INDIAN RIVER COUNTY – The battle between the county and its contractor tasked with rebuilding beaches on the barrier island could come to an end by March 16.
The Board of County Commissioners unanimously supported individual meetings with county staff to review the current and proposed price tag for the beach renourishment project and could vote on a resolution at the March 16 board meeting.
At issue is nearly $500,000 that Ranger Construction expects to be paid for increased sand processing that neither it nor the county had planned on at the time the company bid on and was awarded the contract.
Commissioners approved the contract with Ranger Construction on Feb. 2 and partially approved the company’s first change order immediately following the contract. At the time, commissioners approved allocating an extra $439,000 to Ranger but denied the remaining $491,000, which Ranger is still seeking.
Bob Schafer, the company’s vice president, said the business and county staff had met numerous times to discuss the project.
“At no time did we say we were going to do that for free,” Schafer said of the additional processing, later adding, “I expect to get paid.”
Ranger Construction has not threatened to walk off the currently $7.7 million job or otherwise modify the project, according to County Engineer Chris Mora, who has been giving regular updates to the commissioners on the project.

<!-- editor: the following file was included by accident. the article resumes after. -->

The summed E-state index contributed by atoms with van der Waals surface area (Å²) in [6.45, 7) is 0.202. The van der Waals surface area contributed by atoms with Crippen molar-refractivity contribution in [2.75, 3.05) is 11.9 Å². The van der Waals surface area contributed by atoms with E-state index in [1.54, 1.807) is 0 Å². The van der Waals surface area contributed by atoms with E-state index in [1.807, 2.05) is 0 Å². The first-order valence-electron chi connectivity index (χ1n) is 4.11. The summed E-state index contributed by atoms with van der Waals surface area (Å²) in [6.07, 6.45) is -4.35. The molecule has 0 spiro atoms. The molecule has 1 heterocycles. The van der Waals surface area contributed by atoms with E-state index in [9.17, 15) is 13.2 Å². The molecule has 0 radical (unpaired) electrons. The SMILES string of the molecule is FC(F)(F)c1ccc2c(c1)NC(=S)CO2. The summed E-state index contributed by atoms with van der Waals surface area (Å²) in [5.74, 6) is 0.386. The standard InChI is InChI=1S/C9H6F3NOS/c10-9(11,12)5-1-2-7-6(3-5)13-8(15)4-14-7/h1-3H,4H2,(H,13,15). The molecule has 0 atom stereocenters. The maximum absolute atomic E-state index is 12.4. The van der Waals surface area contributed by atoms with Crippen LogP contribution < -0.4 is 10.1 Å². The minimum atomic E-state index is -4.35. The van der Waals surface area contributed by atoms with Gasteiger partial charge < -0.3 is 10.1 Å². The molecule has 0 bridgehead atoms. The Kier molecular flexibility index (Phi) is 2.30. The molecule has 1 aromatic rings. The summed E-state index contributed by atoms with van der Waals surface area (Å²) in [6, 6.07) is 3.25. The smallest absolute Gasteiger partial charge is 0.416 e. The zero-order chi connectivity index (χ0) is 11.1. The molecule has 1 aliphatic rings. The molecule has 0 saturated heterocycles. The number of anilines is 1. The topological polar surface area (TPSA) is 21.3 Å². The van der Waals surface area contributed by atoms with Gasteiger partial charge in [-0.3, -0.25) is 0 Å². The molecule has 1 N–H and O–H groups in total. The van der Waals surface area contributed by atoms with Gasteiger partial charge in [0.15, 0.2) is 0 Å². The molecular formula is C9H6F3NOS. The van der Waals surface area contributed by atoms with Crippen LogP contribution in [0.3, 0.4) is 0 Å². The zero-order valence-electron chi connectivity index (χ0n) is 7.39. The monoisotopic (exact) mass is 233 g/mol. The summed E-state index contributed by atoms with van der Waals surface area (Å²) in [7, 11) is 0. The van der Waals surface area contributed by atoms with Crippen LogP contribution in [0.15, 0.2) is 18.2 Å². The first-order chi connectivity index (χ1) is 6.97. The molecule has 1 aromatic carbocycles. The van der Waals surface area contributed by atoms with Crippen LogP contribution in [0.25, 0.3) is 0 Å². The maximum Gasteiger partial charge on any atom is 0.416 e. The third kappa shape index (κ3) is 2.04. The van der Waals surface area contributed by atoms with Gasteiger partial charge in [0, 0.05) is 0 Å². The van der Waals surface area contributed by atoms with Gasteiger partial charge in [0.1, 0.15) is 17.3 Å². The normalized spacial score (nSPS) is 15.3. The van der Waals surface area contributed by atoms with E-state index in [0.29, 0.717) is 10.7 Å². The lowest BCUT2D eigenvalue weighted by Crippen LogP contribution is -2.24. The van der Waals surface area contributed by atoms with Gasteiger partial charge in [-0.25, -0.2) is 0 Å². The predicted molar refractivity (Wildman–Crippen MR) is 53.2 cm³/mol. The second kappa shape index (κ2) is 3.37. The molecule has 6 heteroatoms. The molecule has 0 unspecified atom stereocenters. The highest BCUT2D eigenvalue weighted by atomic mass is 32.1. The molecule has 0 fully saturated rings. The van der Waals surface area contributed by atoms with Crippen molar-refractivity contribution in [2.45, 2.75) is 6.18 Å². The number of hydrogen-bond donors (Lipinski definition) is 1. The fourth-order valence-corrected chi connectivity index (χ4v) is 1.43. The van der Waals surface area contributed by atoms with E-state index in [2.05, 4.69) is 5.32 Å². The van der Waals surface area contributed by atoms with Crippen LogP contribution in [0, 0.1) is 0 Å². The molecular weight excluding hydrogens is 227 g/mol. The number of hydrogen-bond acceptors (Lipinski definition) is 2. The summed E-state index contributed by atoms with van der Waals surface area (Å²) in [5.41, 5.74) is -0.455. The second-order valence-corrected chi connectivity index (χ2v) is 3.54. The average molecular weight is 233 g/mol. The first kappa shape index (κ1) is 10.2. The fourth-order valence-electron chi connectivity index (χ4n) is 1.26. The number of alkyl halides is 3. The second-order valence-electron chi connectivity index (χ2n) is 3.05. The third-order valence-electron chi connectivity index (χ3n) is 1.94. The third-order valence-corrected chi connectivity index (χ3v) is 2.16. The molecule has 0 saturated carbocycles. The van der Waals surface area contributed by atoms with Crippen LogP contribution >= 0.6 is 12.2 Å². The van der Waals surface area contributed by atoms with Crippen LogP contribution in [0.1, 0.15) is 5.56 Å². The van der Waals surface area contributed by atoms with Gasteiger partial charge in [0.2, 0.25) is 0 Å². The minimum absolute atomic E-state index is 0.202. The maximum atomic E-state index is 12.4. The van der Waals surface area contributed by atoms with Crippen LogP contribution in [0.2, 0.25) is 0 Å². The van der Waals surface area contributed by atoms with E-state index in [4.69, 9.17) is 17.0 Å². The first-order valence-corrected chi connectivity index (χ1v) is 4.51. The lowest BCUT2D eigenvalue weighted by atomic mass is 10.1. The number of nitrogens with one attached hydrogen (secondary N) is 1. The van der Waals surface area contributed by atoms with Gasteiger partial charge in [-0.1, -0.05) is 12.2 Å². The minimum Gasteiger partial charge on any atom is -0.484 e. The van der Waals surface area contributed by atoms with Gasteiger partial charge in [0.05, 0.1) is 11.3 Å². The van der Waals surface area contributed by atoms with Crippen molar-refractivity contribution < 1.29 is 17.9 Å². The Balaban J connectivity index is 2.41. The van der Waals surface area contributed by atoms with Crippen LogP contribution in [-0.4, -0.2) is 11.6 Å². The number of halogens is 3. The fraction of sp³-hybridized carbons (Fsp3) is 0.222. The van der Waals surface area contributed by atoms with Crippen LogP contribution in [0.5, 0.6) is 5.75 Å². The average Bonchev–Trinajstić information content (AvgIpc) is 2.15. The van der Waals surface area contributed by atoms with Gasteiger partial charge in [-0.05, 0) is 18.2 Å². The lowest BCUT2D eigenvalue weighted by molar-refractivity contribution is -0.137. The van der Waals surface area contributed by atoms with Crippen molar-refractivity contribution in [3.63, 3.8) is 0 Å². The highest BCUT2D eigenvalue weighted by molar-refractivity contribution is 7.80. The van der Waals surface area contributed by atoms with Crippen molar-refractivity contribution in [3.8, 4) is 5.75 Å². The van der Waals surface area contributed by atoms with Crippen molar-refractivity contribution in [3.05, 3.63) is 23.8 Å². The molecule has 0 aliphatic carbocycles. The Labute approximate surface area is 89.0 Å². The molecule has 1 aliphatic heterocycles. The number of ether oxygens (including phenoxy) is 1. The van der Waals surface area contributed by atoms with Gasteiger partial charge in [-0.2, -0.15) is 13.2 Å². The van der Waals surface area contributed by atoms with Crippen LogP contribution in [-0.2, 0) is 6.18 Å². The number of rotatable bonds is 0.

“We feel we are at the dispute level,” Mora told commissioners – essentially a stalemate between staff and the contractor.
County Attorney Alan Polackwich, who began work with the county last month, told commissioners that they need to get the issue resolved soon, before the project progresses much further.
“You people never had a meeting of the minds” of what the project was going to cost before the contract was approved, Polackwich said. He reminded commissioners that the county received notice from Ranger in December that they were facing a nearly $1 million cost increase.
County staff had agreed that Ranger would incur more costs due to increased sand processing and other additional requirements set forth by various environmental agencies. However, the county also believed the contractor would save money, too, due to pulling nearly 90 percent of the project’s sand out of the nearest sand pit.
County staff estimates Ranger would save approximately $264,000 in fuel alone for the hauling of the sand. Ranger estimates the savings at closer to $111,000.
Either way, county officials, including commissioners, have said that fuel savings should be passed along to the county to offset the cost overruns on processing.
“I just want a resolution one way or the other,” said County Commissioner Bob Solari. “What we’re getting to is the price keeps on going up and up and up.”
Commissioners will also be expected to approve a second change order from Ranger Construction, possibly at the March 16 meeting, to address the need for another 100,000 or so cubic yards of sand to make up for further beach erosion during the winter storms.
The cost associated with the additional sand has not yet been calculated but is expected to be presented to commissioners as they meet individually with staff prior to that board meeting.